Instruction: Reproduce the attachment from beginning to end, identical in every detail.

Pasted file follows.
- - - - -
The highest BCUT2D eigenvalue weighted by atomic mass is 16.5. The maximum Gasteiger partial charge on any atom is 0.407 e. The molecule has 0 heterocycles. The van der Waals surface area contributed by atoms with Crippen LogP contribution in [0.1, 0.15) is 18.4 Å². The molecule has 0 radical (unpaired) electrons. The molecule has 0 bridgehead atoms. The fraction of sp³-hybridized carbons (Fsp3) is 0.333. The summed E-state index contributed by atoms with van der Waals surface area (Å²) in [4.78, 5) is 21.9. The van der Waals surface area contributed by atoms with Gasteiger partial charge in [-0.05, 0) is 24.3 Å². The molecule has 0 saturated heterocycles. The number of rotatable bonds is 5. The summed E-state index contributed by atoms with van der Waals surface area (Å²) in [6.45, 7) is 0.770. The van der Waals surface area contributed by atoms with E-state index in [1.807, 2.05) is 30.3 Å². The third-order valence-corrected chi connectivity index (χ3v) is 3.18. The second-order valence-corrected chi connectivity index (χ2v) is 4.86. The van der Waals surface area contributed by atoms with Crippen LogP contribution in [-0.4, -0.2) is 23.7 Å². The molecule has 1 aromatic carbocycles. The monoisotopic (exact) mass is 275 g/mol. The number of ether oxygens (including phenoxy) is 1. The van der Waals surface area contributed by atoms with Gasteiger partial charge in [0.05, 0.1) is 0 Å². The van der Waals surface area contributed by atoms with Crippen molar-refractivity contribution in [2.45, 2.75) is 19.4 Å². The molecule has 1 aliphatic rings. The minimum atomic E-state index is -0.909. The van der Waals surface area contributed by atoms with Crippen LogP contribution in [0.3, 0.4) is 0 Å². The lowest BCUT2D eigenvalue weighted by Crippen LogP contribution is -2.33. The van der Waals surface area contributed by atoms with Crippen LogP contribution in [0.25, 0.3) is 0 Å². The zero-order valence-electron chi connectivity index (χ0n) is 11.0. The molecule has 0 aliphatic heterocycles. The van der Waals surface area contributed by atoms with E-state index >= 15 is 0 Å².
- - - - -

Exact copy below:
The highest BCUT2D eigenvalue weighted by atomic mass is 16.5. The maximum Gasteiger partial charge on any atom is 0.407 e. The molecule has 0 heterocycles. The van der Waals surface area contributed by atoms with Crippen LogP contribution in [0.1, 0.15) is 18.4 Å². The molecule has 0 radical (unpaired) electrons. The molecule has 0 bridgehead atoms. The fraction of sp³-hybridized carbons (Fsp3) is 0.333. The summed E-state index contributed by atoms with van der Waals surface area (Å²) in [4.78, 5) is 21.9. The van der Waals surface area contributed by atoms with Gasteiger partial charge in [-0.05, 0) is 24.3 Å². The molecule has 0 saturated heterocycles. The number of rotatable bonds is 5. The summed E-state index contributed by atoms with van der Waals surface area (Å²) in [6.45, 7) is 0.770. The van der Waals surface area contributed by atoms with E-state index in [1.807, 2.05) is 30.3 Å². The third-order valence-corrected chi connectivity index (χ3v) is 3.18. The second-order valence-corrected chi connectivity index (χ2v) is 4.86. The van der Waals surface area contributed by atoms with Crippen LogP contribution in [-0.4, -0.2) is 23.7 Å². The molecule has 1 aromatic carbocycles. The monoisotopic (exact) mass is 275 g/mol. The number of ether oxygens (including phenoxy) is 1. The van der Waals surface area contributed by atoms with Gasteiger partial charge in [0.05, 0.1) is 0 Å². The van der Waals surface area contributed by atoms with Crippen molar-refractivity contribution in [2.45, 2.75) is 19.4 Å². The molecule has 1 aliphatic rings. The minimum atomic E-state index is -0.909. The van der Waals surface area contributed by atoms with Crippen LogP contribution in [0.3, 0.4) is 0 Å². The lowest BCUT2D eigenvalue weighted by Crippen LogP contribution is -2.33. The van der Waals surface area contributed by atoms with Crippen LogP contribution in [0.25, 0.3) is 0 Å². The zero-order valence-electron chi connectivity index (χ0n) is 11.0. The molecule has 0 aliphatic heterocycles. The van der Waals surface area contributed by atoms with E-state index >= 15 is 0 Å².